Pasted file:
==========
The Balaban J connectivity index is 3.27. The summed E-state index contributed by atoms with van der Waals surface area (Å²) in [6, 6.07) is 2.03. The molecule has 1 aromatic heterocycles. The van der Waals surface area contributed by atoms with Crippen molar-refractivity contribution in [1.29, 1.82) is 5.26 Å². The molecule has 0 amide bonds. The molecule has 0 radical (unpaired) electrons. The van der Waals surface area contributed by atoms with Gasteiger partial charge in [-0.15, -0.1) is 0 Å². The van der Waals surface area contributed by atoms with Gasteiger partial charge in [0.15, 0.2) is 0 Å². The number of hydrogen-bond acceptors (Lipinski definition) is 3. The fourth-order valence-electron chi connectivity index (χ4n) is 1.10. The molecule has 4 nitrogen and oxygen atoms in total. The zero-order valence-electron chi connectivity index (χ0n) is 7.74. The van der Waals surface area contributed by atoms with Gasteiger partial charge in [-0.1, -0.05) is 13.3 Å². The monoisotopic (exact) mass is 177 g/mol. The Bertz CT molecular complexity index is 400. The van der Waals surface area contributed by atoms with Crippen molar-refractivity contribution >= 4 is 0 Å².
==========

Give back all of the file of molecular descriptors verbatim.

The Balaban J connectivity index is 3.27. The summed E-state index contributed by atoms with van der Waals surface area (Å²) in [6, 6.07) is 2.03. The molecule has 1 aromatic heterocycles. The van der Waals surface area contributed by atoms with Crippen molar-refractivity contribution in [1.29, 1.82) is 5.26 Å². The molecule has 0 amide bonds. The molecule has 0 radical (unpaired) electrons. The van der Waals surface area contributed by atoms with Gasteiger partial charge in [-0.15, -0.1) is 0 Å². The van der Waals surface area contributed by atoms with Gasteiger partial charge in [0.15, 0.2) is 0 Å². The number of hydrogen-bond acceptors (Lipinski definition) is 3. The fourth-order valence-electron chi connectivity index (χ4n) is 1.10. The molecule has 4 nitrogen and oxygen atoms in total. The zero-order valence-electron chi connectivity index (χ0n) is 7.74. The van der Waals surface area contributed by atoms with Gasteiger partial charge in [-0.1, -0.05) is 13.3 Å². The monoisotopic (exact) mass is 177 g/mol. The Bertz CT molecular complexity index is 400. The van der Waals surface area contributed by atoms with Crippen molar-refractivity contribution >= 4 is 0 Å².